We are getting ready to welcome Suffolk. I am quite an expert on the county having experienced the bus replacement service along what appeared to be the entire length of A140 one wet weekend in the summer. Suffolk is like Norfolk but with hills and, thank goodness, speeds up as you approach Ipswich. I know some of you live there: you introduce yourselves by place whereas us conventional types opt for giving of our name. Thus I am greeted with, ‘We live in Suffolk’ indicating that although you seem to be bodily present in the Barbican several nights a week, and are shaking my hand right now, this is not living. We may have high culture and sushi round here, but we lack either the long length of the A140 or the height of the hills. As our friend T S Eliot (known to his family as Tom) observed there is a distinction between ‘living and partly living’ and we are so downright partial in EC2Y.

Suffolk is coming into the City by the coachload and in full fig.  It’s one of those bring-a-bishop hot dates, along with a supporting cast of the Cathedral choir, Dean and Chapter and a large supply of flapjack and squash for the choristers.

Hereford Cathedral did it first. Hereford and Suffolk have much in common: fields, hedges, an underpopulated scattering of hovels for oppressed agricultural workers and, amid it all, cathedrals rising above the landscape that are costly to maintain. It doesn’t add up out there: no Maseratis or Ferraris parked in the driveway as is evident round here, no spontaneous gifts of the odd £1m found in the collection (this doesn’t happen every Sunday). Preventing medieval architecture from drastic crumbling and decay is a shared experience among many clergy and their stalwart teams of church wardens, architects and contractors.  It is an experience that is sometimes a bit much, especially when it rains through the roof and another bit of coping stone falls off the parapet the same day.

City of London churches are thought to be without a financial care in the world because surely HM The Queen personally pays for your upkeep, or HM Government or, all else failing, the incredibly wealthy Corporation of the City of London?  Not so. St Giles’ stands doggedly amid the concrete and glass ‘as that last little memory of mediaeval London that Shakespeare would have known’ because children splat the rat, adults sell donated books, the Administrator hires out the church for concerts, we furrow our brows and apply for grants, and above all, regular worshippers give generously.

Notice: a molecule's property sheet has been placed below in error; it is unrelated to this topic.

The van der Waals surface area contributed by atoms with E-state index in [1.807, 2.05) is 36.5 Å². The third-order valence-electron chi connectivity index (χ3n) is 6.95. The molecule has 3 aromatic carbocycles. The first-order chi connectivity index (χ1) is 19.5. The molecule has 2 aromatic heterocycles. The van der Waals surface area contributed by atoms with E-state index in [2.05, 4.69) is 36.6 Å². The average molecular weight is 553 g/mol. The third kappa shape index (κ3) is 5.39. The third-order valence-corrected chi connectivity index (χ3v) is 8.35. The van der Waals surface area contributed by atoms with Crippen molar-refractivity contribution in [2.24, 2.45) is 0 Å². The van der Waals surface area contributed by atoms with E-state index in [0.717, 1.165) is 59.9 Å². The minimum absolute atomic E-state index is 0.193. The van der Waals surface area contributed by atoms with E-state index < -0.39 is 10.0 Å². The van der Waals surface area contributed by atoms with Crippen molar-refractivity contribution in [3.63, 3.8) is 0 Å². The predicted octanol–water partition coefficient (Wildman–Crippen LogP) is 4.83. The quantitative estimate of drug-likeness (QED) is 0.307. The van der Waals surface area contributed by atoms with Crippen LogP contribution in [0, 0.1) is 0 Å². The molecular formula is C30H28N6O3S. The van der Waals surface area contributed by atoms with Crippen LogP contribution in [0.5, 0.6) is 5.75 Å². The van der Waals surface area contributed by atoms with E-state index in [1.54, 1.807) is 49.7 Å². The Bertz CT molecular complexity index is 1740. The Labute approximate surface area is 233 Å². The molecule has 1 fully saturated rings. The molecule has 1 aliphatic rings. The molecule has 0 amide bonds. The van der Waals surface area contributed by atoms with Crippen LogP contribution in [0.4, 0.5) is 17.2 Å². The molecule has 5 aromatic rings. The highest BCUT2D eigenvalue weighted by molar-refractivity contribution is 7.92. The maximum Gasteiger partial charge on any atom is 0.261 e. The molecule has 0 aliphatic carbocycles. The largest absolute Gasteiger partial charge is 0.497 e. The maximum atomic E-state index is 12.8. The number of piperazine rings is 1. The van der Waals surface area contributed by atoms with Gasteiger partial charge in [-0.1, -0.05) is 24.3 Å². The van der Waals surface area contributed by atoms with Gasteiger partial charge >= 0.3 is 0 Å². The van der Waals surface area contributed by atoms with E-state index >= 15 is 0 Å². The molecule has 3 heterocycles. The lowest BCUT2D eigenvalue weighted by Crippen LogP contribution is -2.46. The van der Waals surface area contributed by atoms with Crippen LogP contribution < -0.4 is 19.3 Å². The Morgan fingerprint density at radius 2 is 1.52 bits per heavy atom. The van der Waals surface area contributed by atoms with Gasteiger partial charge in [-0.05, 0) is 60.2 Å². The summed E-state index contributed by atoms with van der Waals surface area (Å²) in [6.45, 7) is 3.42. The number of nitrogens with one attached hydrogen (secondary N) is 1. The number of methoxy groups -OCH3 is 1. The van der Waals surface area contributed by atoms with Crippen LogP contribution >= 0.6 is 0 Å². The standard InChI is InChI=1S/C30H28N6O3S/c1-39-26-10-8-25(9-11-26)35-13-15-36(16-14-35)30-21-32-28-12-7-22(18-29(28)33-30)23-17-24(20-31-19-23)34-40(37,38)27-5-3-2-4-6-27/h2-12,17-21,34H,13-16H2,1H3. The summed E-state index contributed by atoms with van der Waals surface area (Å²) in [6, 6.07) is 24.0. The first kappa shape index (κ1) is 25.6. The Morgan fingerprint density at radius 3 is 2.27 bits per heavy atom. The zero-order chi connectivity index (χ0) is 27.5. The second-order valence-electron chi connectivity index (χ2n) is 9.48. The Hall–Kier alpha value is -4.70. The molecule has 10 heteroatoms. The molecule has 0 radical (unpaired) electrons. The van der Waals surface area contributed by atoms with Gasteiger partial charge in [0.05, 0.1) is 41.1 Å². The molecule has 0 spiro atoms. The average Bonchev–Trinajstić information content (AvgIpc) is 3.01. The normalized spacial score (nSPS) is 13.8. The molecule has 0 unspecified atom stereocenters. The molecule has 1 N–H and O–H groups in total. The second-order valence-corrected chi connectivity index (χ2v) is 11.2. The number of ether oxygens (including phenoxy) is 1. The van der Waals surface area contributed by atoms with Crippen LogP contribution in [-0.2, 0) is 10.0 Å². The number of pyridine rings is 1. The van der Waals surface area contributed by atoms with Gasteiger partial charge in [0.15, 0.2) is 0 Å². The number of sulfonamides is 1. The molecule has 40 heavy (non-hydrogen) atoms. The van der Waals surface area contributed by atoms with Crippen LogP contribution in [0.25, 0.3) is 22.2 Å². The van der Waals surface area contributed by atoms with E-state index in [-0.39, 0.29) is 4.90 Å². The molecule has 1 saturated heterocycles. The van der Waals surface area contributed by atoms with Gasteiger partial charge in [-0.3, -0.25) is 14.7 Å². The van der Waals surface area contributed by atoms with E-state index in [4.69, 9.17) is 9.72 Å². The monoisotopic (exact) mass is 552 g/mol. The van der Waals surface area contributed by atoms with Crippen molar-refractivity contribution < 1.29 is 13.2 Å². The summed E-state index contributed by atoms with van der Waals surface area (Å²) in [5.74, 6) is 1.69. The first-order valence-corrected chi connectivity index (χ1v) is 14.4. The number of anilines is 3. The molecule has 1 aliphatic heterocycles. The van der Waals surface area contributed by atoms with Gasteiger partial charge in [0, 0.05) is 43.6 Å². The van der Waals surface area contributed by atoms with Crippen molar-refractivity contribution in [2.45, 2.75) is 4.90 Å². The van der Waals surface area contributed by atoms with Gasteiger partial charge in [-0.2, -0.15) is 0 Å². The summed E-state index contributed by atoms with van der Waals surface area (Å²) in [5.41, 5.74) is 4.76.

It would be churlish to turn away the Suffolk coach on the off-chance that generous supporters, who were just about to sign lavish cheques to St Giles’, were suddenly to get distracted by the dazzle of the bishop, the dean and the flapjack and hand their money over to Bury St Edmunds (by mistake) instead.  Once people stop thinking that someone else will pay for the upkeep of the historic legacy which are our churches, we will find there is plenty for everyone.  On the other hand, a vista tax may be the way forward with an upper banding for Barbican flats that had views of both the tower and the east window. I am sure Suffolk could come up with an equivalent scheme; I will suggest it.

Sometimes it is not that flattering to discover why people chose to hold a service or an event at St Giles’ rather than in one of the neighbouring churches. ‘Handy for lunch at xyz livery hall afterwards;’ ‘We couldn’t afford St Bartholomew’s the Great;’ ‘The one we preferred was already booked.’ I dared to ask the talent scout why Suffolk had decided to select us. ‘It is about equidistant between Liverpool Street and King’s Cross.’ Not all Suffolk in the City arrives on the coach, some splash out and come by train. Digging around in Pevsner revealed a compelling reason why they had made the right choice. The body of Edmund King and Martyr was brought down from Bury St Edmunds to London for safekeeping while the Danes were despoiling East Anglia. The story goes that in 1010 the body rested overnight in the then church at Cripplegate. I am told that would probably have been a wooden one that preceded first stone one built in 1090. Sounds a bit flat pack and perhaps there were heated parish meetings at the time about replacing the dearly loved wooden church which was good enough for grandma’s wedding.  Makes you think though, near this spot rested the body of the man who later, in medieval times, was the Patron Saint of England.

This being the second year we are now better prepared, not so much for the service as for the feeding of the choristers which is much more important. Staff arrive with armfuls of choir robes and crates of sandwiches and buns. The boys spend the next couple of hours snacking and hitting high notes before being taken for a run round the block to calm down before the service. Afterwards the grown-ups saunter off to a reception with rather good food and the boys get put on the bus with the promise of fish and chips. Not exactly clean eating, but I fear celery wouldn’t fill them up in the same way.

We are not always fundraising and asking for money all the time in the Church of England, but if you enjoy the view of your church or cathedral – whether you live here or in Suffolk, please remember that with your generosity some local child would be spared splatting rats and a Suffolk choirboy might get to eat a healthy diet for a change.